Oni Yarai Shinji｜鬼やらい神事
Setsubun marks the day before spring with various traditions meant to drive away evil spirits and bad luck and cleanse the home and family for the coming year. Shrines and temples around Japan hold special festivals for the public to come together and participate as a community, and several of these festivals are quite famous. One place you can go to take part in Setsubun is Iwashimizu Hachimangū on Mt. Otokoyama in Yawata City just south of Kyoto.
Though Setsubun festivals are commonly held on February 3rd no matter what day of the week the date falls on, Iwashimizu Hachimangū holds their Oni Yarai Shinji (Ogre Banishing Ritual) on the Sunday before in order to allow people of all ages to attend more easily. Held twice on the day at 1pm and then again at 2pm, Oni Yarai Shinji consists of three main parts: Shinto purification rituals, an "attack" on the shrine by oni (ogres), and the distribution of fukumame ("lucky beans"). A procession of shrine priests, priestesses, and related guests make their way to the stage in front of the main sanctuary, where the head priest performs various purification rituals. After using a peach branch bow to symbolically fire arrows in the cardinal directions and this year's "lucky direction", as well as a purification with a sword made of peach tree branch, four oni, two green and two red, make an appearance. Growling and intimidating the crowds along the way, the oni make a comic assault on the shrine stage only to be dramatically beaten back by beans thrown at them along with shouts of "oni yarō" ("drive out the ogres!"). Once the oni make their retreat, the crowds gather with hands reaching out high in the hopes of catching the packets of lucky beans that are then thrown their way.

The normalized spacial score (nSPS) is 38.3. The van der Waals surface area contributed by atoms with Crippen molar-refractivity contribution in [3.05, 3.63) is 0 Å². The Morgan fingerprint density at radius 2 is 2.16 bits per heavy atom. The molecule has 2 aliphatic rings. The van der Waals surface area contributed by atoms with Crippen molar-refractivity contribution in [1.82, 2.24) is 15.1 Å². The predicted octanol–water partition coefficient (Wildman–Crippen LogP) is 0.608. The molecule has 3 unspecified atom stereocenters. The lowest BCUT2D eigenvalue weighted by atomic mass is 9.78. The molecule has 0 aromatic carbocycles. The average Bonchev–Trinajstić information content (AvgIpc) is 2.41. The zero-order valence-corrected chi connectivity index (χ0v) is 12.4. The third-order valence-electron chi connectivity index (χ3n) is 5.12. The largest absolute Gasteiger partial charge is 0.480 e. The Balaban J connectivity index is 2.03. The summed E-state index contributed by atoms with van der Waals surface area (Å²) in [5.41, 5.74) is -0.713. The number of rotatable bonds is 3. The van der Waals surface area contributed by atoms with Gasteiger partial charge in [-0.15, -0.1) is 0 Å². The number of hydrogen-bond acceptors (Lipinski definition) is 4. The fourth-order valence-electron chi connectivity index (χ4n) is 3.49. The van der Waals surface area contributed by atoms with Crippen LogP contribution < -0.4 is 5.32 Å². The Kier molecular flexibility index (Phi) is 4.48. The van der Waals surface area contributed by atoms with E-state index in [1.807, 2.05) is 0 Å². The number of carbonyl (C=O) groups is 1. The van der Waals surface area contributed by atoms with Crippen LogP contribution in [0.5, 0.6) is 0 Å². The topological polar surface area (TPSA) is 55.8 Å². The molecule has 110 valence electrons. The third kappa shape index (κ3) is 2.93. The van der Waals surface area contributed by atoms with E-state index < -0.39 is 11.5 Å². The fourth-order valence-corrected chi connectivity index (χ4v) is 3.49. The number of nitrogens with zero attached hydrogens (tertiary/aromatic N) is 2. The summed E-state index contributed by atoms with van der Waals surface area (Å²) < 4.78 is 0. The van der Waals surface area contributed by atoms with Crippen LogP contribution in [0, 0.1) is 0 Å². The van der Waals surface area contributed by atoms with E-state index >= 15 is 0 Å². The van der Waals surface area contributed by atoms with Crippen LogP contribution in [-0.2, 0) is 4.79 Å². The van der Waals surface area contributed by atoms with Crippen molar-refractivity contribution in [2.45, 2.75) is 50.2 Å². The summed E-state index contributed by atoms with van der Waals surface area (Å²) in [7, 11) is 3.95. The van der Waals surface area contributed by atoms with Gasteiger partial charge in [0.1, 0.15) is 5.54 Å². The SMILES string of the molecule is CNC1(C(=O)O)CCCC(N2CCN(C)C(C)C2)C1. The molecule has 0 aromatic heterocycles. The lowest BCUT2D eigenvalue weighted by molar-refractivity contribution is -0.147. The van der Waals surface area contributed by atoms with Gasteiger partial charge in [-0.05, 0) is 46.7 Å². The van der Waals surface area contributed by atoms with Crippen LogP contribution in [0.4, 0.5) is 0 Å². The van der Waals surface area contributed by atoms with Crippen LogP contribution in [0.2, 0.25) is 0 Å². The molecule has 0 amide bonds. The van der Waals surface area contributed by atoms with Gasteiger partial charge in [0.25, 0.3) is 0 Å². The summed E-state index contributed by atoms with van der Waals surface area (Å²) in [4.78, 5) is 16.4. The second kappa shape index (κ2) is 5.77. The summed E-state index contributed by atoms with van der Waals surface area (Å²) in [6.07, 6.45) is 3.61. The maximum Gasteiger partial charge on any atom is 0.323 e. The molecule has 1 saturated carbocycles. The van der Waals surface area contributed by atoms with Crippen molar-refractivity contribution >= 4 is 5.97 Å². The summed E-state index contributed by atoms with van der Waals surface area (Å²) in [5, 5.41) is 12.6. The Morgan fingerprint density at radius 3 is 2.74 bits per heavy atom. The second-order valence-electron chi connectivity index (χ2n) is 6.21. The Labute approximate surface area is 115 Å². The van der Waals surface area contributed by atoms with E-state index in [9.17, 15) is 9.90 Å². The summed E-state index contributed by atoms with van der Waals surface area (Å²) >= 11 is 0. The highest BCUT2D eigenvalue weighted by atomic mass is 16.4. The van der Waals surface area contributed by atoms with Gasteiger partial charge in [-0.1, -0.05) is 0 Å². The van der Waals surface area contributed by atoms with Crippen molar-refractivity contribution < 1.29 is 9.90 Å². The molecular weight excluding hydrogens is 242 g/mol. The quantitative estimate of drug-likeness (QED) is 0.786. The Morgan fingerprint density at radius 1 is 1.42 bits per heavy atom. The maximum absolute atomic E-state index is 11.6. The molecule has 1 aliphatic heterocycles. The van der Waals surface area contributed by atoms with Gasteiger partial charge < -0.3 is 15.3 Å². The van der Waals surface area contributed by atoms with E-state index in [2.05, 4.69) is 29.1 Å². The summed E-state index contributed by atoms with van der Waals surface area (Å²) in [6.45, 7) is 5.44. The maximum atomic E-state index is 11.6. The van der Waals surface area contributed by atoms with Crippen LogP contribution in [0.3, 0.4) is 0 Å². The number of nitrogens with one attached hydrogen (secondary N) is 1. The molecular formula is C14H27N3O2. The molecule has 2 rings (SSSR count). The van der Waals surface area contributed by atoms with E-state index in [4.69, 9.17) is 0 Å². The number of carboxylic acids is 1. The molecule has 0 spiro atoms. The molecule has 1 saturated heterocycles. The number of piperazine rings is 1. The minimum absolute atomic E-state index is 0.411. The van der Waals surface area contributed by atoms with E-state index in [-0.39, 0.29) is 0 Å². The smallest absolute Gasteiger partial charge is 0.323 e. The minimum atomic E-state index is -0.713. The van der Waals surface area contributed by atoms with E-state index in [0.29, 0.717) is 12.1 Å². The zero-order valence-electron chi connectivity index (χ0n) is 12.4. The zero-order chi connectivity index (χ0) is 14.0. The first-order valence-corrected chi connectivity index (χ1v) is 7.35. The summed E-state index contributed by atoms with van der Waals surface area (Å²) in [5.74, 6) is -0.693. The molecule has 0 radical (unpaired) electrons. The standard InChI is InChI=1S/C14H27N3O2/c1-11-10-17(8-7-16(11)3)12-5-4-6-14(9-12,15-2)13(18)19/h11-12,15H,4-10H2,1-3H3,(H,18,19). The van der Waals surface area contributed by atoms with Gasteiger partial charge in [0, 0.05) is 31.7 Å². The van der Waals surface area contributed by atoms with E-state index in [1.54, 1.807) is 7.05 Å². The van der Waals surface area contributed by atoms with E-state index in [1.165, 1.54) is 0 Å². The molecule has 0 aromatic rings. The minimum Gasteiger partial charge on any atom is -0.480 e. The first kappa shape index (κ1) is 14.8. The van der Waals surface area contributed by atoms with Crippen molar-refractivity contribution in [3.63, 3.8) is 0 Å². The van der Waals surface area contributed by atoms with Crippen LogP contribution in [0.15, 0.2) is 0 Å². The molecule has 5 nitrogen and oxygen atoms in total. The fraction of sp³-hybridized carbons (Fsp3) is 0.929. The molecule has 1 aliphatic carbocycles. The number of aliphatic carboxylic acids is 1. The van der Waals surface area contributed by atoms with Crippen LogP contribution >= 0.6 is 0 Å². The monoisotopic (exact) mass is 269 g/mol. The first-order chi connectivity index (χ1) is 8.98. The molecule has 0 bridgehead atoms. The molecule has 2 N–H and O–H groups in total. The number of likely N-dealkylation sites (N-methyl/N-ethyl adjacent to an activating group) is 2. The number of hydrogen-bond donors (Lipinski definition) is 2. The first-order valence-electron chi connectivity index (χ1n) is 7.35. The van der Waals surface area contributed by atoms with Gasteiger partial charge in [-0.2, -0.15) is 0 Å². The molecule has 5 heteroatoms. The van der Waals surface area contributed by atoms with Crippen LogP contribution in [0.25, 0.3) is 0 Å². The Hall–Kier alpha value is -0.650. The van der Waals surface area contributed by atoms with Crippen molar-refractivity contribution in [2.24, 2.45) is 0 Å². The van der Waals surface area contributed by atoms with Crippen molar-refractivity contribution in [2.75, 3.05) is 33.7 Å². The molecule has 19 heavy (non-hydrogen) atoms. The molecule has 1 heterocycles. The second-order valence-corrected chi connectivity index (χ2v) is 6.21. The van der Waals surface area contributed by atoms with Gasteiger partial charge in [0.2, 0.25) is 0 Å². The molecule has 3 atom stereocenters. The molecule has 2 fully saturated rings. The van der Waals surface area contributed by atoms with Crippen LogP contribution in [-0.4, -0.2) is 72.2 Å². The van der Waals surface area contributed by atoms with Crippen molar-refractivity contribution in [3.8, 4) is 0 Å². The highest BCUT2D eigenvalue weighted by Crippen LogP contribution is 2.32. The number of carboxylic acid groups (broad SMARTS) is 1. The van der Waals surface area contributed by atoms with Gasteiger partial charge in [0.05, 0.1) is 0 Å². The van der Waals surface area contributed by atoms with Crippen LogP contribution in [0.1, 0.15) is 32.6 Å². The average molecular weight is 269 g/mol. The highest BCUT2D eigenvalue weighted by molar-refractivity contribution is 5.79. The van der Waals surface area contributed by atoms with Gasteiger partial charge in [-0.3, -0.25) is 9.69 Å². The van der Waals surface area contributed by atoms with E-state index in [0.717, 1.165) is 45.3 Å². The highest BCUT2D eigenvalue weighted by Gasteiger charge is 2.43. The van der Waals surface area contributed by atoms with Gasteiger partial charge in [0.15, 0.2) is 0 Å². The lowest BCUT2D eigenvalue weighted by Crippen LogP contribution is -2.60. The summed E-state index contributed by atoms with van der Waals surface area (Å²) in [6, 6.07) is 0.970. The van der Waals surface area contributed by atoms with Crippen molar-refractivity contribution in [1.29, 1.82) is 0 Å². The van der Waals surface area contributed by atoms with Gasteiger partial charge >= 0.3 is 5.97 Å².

In addition to the two Oni Yarai Shinji rituals, packets of fukumame and arrows blessed by miko priestesses performing kagura dances can be purchased throughout the day.
Things to See/Do
January 31st, 2021
(Held annually on Sunday before February 3rd.)
Notice: In 2021, the event is canceled to prevent the spread of COVID-19.
- General Admission: Free